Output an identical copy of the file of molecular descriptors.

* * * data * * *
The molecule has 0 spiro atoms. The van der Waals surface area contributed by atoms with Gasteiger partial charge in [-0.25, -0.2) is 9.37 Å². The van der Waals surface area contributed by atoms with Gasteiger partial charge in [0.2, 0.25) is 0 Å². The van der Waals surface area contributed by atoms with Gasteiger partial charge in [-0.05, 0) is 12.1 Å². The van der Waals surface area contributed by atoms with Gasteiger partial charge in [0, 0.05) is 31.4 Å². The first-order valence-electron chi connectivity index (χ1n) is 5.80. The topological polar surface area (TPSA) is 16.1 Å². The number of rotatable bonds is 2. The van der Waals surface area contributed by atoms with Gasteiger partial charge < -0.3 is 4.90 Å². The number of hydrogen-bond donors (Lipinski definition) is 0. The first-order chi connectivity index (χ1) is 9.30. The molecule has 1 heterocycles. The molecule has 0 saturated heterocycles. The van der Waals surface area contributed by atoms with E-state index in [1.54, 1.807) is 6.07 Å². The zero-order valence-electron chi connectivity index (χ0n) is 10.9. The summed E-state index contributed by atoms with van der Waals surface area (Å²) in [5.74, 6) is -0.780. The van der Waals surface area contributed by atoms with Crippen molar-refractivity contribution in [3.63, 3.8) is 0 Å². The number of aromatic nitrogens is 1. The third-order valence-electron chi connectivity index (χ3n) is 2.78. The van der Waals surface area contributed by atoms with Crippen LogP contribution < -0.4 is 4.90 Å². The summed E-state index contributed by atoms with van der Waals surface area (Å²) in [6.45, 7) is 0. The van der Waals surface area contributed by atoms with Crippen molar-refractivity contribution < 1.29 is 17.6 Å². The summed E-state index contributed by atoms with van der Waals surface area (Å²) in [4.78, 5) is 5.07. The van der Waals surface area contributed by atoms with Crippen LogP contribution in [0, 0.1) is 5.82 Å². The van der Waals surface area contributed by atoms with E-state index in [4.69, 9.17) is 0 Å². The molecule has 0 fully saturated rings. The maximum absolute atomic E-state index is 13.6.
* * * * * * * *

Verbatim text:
The molecule has 0 spiro atoms. The van der Waals surface area contributed by atoms with Gasteiger partial charge in [-0.25, -0.2) is 9.37 Å². The van der Waals surface area contributed by atoms with Gasteiger partial charge in [0.2, 0.25) is 0 Å². The van der Waals surface area contributed by atoms with Gasteiger partial charge in [-0.05, 0) is 12.1 Å². The van der Waals surface area contributed by atoms with Gasteiger partial charge in [0, 0.05) is 31.4 Å². The first-order valence-electron chi connectivity index (χ1n) is 5.80. The topological polar surface area (TPSA) is 16.1 Å². The number of rotatable bonds is 2. The van der Waals surface area contributed by atoms with Gasteiger partial charge < -0.3 is 4.90 Å². The number of hydrogen-bond donors (Lipinski definition) is 0. The first-order chi connectivity index (χ1) is 9.30. The molecule has 1 heterocycles. The molecule has 0 saturated heterocycles. The van der Waals surface area contributed by atoms with E-state index in [1.54, 1.807) is 6.07 Å². The zero-order valence-electron chi connectivity index (χ0n) is 10.9. The summed E-state index contributed by atoms with van der Waals surface area (Å²) in [5.74, 6) is -0.780. The van der Waals surface area contributed by atoms with Crippen molar-refractivity contribution in [3.63, 3.8) is 0 Å². The number of aromatic nitrogens is 1. The third-order valence-electron chi connectivity index (χ3n) is 2.78. The van der Waals surface area contributed by atoms with Crippen LogP contribution < -0.4 is 4.90 Å². The summed E-state index contributed by atoms with van der Waals surface area (Å²) in [6.45, 7) is 0. The van der Waals surface area contributed by atoms with Crippen molar-refractivity contribution < 1.29 is 17.6 Å². The summed E-state index contributed by atoms with van der Waals surface area (Å²) in [4.78, 5) is 5.07. The van der Waals surface area contributed by atoms with Crippen LogP contribution in [0, 0.1) is 5.82 Å². The van der Waals surface area contributed by atoms with E-state index in [4.69, 9.17) is 0 Å². The molecule has 0 fully saturated rings. The maximum absolute atomic E-state index is 13.6.